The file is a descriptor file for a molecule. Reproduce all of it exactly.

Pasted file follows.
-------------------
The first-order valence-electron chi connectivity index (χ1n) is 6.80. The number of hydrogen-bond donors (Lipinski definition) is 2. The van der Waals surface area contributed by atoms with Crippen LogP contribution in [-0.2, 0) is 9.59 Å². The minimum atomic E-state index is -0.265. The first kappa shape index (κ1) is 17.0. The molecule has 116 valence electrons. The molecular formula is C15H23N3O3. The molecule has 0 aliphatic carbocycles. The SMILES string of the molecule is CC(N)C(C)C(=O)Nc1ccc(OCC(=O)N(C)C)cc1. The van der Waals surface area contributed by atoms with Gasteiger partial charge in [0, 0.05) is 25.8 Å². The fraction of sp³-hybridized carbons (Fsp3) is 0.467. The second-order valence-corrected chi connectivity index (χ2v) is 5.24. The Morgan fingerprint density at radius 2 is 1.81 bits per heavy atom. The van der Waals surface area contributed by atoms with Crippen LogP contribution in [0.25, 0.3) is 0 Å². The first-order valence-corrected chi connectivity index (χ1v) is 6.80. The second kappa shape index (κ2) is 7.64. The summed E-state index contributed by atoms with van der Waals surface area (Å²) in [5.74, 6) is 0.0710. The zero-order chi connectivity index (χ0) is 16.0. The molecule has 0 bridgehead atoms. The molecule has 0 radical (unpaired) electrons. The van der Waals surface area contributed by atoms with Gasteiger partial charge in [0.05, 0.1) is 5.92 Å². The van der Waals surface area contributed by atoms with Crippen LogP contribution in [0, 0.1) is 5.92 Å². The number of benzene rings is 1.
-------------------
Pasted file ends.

The first-order valence-electron chi connectivity index (χ1n) is 6.80. The number of hydrogen-bond donors (Lipinski definition) is 2. The van der Waals surface area contributed by atoms with Crippen LogP contribution in [-0.2, 0) is 9.59 Å². The minimum atomic E-state index is -0.265. The first kappa shape index (κ1) is 17.0. The molecule has 116 valence electrons. The molecular formula is C15H23N3O3. The molecule has 0 aliphatic carbocycles. The SMILES string of the molecule is CC(N)C(C)C(=O)Nc1ccc(OCC(=O)N(C)C)cc1. The van der Waals surface area contributed by atoms with Gasteiger partial charge in [0, 0.05) is 25.8 Å². The fraction of sp³-hybridized carbons (Fsp3) is 0.467. The second-order valence-corrected chi connectivity index (χ2v) is 5.24. The Morgan fingerprint density at radius 2 is 1.81 bits per heavy atom. The van der Waals surface area contributed by atoms with Crippen LogP contribution in [0.25, 0.3) is 0 Å². The first-order valence-corrected chi connectivity index (χ1v) is 6.80. The second kappa shape index (κ2) is 7.64. The summed E-state index contributed by atoms with van der Waals surface area (Å²) in [5.74, 6) is 0.0710. The zero-order chi connectivity index (χ0) is 16.0. The molecule has 0 bridgehead atoms. The molecule has 0 radical (unpaired) electrons. The van der Waals surface area contributed by atoms with Gasteiger partial charge in [0.05, 0.1) is 5.92 Å². The van der Waals surface area contributed by atoms with Crippen LogP contribution in [0, 0.1) is 5.92 Å². The number of benzene rings is 1.